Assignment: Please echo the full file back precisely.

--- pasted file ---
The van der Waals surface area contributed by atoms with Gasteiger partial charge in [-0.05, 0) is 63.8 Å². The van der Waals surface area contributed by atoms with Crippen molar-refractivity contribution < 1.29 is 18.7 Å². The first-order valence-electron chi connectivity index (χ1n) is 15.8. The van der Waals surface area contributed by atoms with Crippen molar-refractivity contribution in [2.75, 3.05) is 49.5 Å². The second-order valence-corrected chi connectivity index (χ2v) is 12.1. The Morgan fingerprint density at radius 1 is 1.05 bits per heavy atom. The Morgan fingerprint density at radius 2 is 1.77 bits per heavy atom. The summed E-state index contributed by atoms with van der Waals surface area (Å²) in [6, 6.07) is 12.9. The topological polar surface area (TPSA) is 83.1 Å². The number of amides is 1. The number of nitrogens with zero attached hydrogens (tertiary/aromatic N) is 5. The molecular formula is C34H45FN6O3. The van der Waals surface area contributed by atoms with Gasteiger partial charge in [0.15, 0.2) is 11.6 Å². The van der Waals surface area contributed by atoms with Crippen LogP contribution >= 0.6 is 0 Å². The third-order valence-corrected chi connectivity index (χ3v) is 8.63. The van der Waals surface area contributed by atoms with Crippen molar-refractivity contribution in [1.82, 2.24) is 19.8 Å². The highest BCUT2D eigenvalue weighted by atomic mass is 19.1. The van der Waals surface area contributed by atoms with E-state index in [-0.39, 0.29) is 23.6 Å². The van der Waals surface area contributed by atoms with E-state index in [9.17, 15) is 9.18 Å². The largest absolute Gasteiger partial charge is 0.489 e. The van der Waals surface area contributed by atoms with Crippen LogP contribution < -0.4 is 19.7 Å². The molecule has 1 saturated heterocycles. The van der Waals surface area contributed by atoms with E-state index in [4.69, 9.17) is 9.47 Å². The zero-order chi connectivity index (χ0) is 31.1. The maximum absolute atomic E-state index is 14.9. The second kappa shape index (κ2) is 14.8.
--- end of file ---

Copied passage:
The van der Waals surface area contributed by atoms with Gasteiger partial charge in [-0.05, 0) is 63.8 Å². The van der Waals surface area contributed by atoms with Crippen molar-refractivity contribution < 1.29 is 18.7 Å². The first-order valence-electron chi connectivity index (χ1n) is 15.8. The van der Waals surface area contributed by atoms with Crippen molar-refractivity contribution in [2.75, 3.05) is 49.5 Å². The second-order valence-corrected chi connectivity index (χ2v) is 12.1. The Morgan fingerprint density at radius 1 is 1.05 bits per heavy atom. The Morgan fingerprint density at radius 2 is 1.77 bits per heavy atom. The summed E-state index contributed by atoms with van der Waals surface area (Å²) in [6, 6.07) is 12.9. The topological polar surface area (TPSA) is 83.1 Å². The number of amides is 1. The number of nitrogens with zero attached hydrogens (tertiary/aromatic N) is 5. The molecular formula is C34H45FN6O3. The van der Waals surface area contributed by atoms with Gasteiger partial charge in [0.15, 0.2) is 11.6 Å². The van der Waals surface area contributed by atoms with Crippen LogP contribution >= 0.6 is 0 Å². The third-order valence-corrected chi connectivity index (χ3v) is 8.63. The van der Waals surface area contributed by atoms with Crippen molar-refractivity contribution in [1.82, 2.24) is 19.8 Å². The highest BCUT2D eigenvalue weighted by atomic mass is 19.1. The van der Waals surface area contributed by atoms with E-state index in [-0.39, 0.29) is 23.6 Å². The van der Waals surface area contributed by atoms with E-state index in [9.17, 15) is 9.18 Å². The largest absolute Gasteiger partial charge is 0.489 e. The van der Waals surface area contributed by atoms with Crippen LogP contribution < -0.4 is 19.7 Å². The molecule has 1 saturated heterocycles. The van der Waals surface area contributed by atoms with E-state index in [4.69, 9.17) is 9.47 Å². The zero-order chi connectivity index (χ0) is 31.1. The maximum absolute atomic E-state index is 14.9. The second kappa shape index (κ2) is 14.8.